The implications of a physician's online reputation now extends beyond patients. At least twenty seven (27) states have a recognized cause of action for negligently credentialing a physician. Given this liability, credentialing committees will likely perform detailed background checks using all available search tools, including social network sites.
Health institutions making credentialing or hiring decisions currently face a dilemma when it comes to information about physicians contained in social network profiles. Although there may be some risks in searching against them (as discussed in the next section), the potential liability for making a panel decision in the absence of such information likely tips the balance."
It is not just patients and credentialing committees which are scrutinizing physicians’ online reputations. In any medical malpractice action, physicians should assume that the plaintiff’s attorney will checking the doctor’s online reputation. Geoffrey Vance, a thirty eight (38) year old partner at McDermott, Will and Emry, makes use of social networking sites to gather facts about the opposing side for trials. “I make it a practice to use as many sources as I can to come up with and to find information about the other side” Vance said. “We used to run Lexus Nexus; we still do that. We always look at cases, and now we use the internet – Google, and social networking sites.”
Mr. Vance is not alone. Paul Kiesel, a lawyer in Los Angeles County, admits to using social media not only to investigate the opposing side, but also to help select jurors. “Last month I had fifty (50) jurors, and as the Court Clerk read out the names, I had two (2) people in the courtroom and the third person back at the office, with all three (3) of them doing research.”
Lawyers are not the only actors in a courtroom who are using social media at trial. Courts across the country are grappling with the serious problem of “Internet-tainted” jurors. In case after case, judges and lawyers have discovered that jurors are doing independent research via cell phone during trials. Last year in Arkansas, a state court judge allowed a 12.6 million dollar verdict to stand even though a juror sent eight (8) messages via Twitter from his cell phone.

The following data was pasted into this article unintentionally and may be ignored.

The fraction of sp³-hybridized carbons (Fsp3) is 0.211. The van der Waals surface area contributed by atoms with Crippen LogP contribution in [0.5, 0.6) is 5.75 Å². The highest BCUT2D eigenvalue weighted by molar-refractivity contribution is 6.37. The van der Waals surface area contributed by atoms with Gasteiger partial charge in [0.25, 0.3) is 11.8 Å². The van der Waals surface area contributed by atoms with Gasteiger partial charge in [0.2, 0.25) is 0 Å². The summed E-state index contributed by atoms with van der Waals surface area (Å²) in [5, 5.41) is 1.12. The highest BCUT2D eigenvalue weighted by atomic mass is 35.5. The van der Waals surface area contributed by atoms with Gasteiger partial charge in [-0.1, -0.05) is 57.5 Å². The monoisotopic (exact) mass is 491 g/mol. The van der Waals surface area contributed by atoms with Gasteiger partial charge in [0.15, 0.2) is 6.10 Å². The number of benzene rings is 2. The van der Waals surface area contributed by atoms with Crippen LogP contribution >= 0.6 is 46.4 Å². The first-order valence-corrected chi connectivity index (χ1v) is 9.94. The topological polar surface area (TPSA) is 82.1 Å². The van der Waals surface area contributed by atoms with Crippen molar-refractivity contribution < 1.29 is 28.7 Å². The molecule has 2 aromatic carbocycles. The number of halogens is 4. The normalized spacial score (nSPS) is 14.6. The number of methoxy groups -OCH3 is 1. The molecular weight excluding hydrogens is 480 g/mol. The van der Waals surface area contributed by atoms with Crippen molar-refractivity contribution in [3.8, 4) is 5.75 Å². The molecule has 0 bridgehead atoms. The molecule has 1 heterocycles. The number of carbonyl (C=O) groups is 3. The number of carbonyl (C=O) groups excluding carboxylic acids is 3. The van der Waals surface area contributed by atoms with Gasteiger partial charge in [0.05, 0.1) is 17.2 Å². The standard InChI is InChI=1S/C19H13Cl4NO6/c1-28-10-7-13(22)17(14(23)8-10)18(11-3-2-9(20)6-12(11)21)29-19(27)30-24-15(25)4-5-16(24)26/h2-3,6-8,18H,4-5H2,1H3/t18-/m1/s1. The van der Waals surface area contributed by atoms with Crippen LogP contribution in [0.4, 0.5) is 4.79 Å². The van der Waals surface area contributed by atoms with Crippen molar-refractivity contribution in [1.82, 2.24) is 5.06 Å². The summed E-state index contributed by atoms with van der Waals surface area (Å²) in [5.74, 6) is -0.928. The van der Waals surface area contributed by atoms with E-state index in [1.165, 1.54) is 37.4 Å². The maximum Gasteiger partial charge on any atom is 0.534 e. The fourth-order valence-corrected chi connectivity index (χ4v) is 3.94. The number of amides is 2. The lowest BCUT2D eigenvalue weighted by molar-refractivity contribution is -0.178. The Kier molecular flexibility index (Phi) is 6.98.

In another case, a juror decided to seek the wisdom of the masses by holding a Facebook online poll. “I don’t know which way to go, so I’m holding a poll, wrote the democratic juror.” Upon learning of this misadventure, the juror was dismissed and the case proceeded.
Physicians’ online reputations are being examined with increasing frequency at crucial moments in their professional career. It is no longerprudent for a physician to fail to monitor his or her online reputation. “Physicians should carefully monitor their online reputation. I have seen examples of ex-spouses, past employees, and competitors all posing as disgruntled patients in an online effort to damage a physician’s reputation. This is a real threat that is not going away,” says Rivera.
In the words of Benjamin Franklin “It takes many good deeds to build a good reputation, and only one bad one to lose it.”
Guest post by Joy Tu of Medical Justice.